D Wendel et al. JPGN 2021; 72: 474-486. Free full text: Management of Central Venous Access in Children With Intestinal Failure: A Position Paper From the NASPGHAN Intestinal Rehabilitation Special Interest Group
This is a very useful article with recommendations for central venous access in children. The main recommendations are summarized in Table 3 & listed below; however, there is a lot of detailed information in the article on frequent issues like schools, travel (including dealing with TSA), sports, and even swimming. In addition, the article delineates recommendations for management and prevention of line complications.
1. Recommendations for venous access:
- Tunneled, single lumen, cuffed silicone catheters should be used for children with IF.
- Upper extremity access is the preferred location when available.
2. Recommendations pertaining to routine CVC care:
- Proper technique and hygiene surrounding CVC care are of paramount importance in preventing CVC-associated complications. Caregivers should receive directed education regarding CVC care before initial discharge, with subsequent reinforcement education as needed.
- CHG impregnated supplies (disk, sponge, or dressing) should be considered for central line dressing in pediatric IF patients.
- Routine surveillance of central venous access should be performed by US. MR, CT, or traditional venography should be reserved for when further delineation of access is required.
3. Recommendations regarding general considerations—sports, travel, and emergencies:
- All children with IF should be provided with an emergency letter that details the specific needs of the individual child in case of an emergency. (See at bottom for example -Figure 1)
- Discuss with families the risks of swimming and sports participation with strategies to protect the dressing and central line.
- All travel plans should be discussed with the intestinal rehabilitation team well in advance of travel to facilitate discussion of a plan of care in case of emergency.
4. Recommendations regarding central line-associated bloodstream infections:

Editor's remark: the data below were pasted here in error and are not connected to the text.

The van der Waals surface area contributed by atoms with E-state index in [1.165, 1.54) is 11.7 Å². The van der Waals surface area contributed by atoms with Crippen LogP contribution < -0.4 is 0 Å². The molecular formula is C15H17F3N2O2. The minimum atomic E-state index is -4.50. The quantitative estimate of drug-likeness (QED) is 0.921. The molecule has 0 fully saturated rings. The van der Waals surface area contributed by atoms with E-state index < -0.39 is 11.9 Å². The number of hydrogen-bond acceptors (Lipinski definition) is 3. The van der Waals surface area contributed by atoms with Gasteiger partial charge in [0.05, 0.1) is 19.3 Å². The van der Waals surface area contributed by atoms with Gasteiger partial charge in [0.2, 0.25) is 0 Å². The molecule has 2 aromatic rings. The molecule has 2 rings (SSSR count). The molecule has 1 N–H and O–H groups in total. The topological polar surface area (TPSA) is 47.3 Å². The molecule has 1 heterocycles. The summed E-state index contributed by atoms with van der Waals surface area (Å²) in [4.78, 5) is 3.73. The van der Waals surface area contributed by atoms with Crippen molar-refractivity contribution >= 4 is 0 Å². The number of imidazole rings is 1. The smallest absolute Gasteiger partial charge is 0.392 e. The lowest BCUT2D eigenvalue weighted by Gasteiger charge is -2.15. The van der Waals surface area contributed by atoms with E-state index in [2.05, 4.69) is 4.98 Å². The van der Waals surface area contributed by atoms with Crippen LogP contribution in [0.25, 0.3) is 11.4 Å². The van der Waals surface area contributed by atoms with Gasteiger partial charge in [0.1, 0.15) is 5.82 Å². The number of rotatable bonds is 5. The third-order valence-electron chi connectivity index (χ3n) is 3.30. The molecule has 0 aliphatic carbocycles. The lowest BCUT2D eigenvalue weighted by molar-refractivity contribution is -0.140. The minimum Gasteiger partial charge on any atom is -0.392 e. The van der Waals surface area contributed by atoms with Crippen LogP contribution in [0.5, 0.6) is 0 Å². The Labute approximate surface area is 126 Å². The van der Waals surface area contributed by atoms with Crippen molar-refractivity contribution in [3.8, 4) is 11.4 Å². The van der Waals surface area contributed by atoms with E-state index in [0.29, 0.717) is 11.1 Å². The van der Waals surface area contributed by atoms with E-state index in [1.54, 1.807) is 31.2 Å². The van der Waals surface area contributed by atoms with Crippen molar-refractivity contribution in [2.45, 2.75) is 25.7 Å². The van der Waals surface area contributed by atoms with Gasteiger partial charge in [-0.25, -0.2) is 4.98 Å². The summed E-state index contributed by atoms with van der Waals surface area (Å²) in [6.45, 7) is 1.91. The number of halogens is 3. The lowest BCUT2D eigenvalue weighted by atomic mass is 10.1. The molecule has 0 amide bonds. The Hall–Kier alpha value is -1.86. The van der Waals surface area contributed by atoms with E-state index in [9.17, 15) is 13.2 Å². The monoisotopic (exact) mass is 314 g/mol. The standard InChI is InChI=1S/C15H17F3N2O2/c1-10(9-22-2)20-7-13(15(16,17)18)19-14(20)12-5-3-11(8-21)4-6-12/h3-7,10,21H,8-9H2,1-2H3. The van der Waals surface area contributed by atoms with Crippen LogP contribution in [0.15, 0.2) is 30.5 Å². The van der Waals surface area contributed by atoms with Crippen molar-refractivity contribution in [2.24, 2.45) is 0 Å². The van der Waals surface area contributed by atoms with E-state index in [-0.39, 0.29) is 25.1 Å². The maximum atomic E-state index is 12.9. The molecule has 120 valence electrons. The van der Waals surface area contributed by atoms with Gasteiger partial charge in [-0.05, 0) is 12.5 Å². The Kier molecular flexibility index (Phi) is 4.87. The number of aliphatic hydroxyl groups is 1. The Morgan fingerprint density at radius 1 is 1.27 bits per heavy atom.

- All children with IF and CVC who develop a fever (≥38.0°C) should be admitted to the hospital and assessed for bacteremia with central and peripheral blood cultures while receiving broad-spectrum empiric antibiotics through the CVC for at least 48 h, awaiting culture results regardless of other infectious sources.
- If clinically stable, discuss with the patient’s IRP before line removal for CLABSI.
- Prophylactic lock therapy with ethanol or other nonantibiotic locks should be strongly considered in all children with IF who have had at least one central line-associated bloodstream infection or are at high risk for infection.
5. Recommendations pertaining to central line mechanical complications:
- In children with IF, CVC should be repaired whenever possible to preserve central venous access.
- Children with IF and a newly identified CRT should be treated with low molecular weight heparin for at least 6 weeks with guidance from a hematologist.
- Children with IF who have persistence of at least one chronic thrombus should be maintained on prophylactic anticoagulation with low molecular weight heparin.
- Children who have lost multiple sites of central venous access should be considered for referral to an intestinal transplant center for evaluation and management
6. Recommendations for central venous access program management:
- All centers following children with IF should, at a minimum, track the number of outpatient CLABSI per 1000 catheter days.
With regard to swimming: “Swimming introduces an incompletely defined but potentially severe risk to those requiring chronic central venous access. Contamination of various chlorine-treated (swimming pools), stagnant (lakes and ponds), and flowing (oceans and rivers) bodies of water with human pathogens has been well documented, though proper maintenance may minimize outbreaks. The potentially fatal risk of such contaminants gaining access to central circulation via the CVC is unclear…Parents seeking guidance are confronted by mixed messaging from support programs, online resources and blogs, and even IRP. These conflicting recommendations and practices reflect the paucity of data to guide a safe and clear approach for swimming with a central line…[in one study of 16 home PN programs] swimming in low-risk situations [was permitted but] recommended immediate site cleaning and dressing change following water exposure and avoidance of submersion for 4–6 weeks after CVC placement. Ultimately, the decision to permit children with IF to swim lies with the parent or guardian.”
Related blog posts:
- Central Line Pointers
- Is It Safe To Exclude Central Line Infections at 24 hrs?
- Polyurethane vs Silcione with Ethanol Locks
- Antibiotic Selection for Suspected Central Line Infections
- #NASPGHAN19 Intestinal Failure Session Part 1
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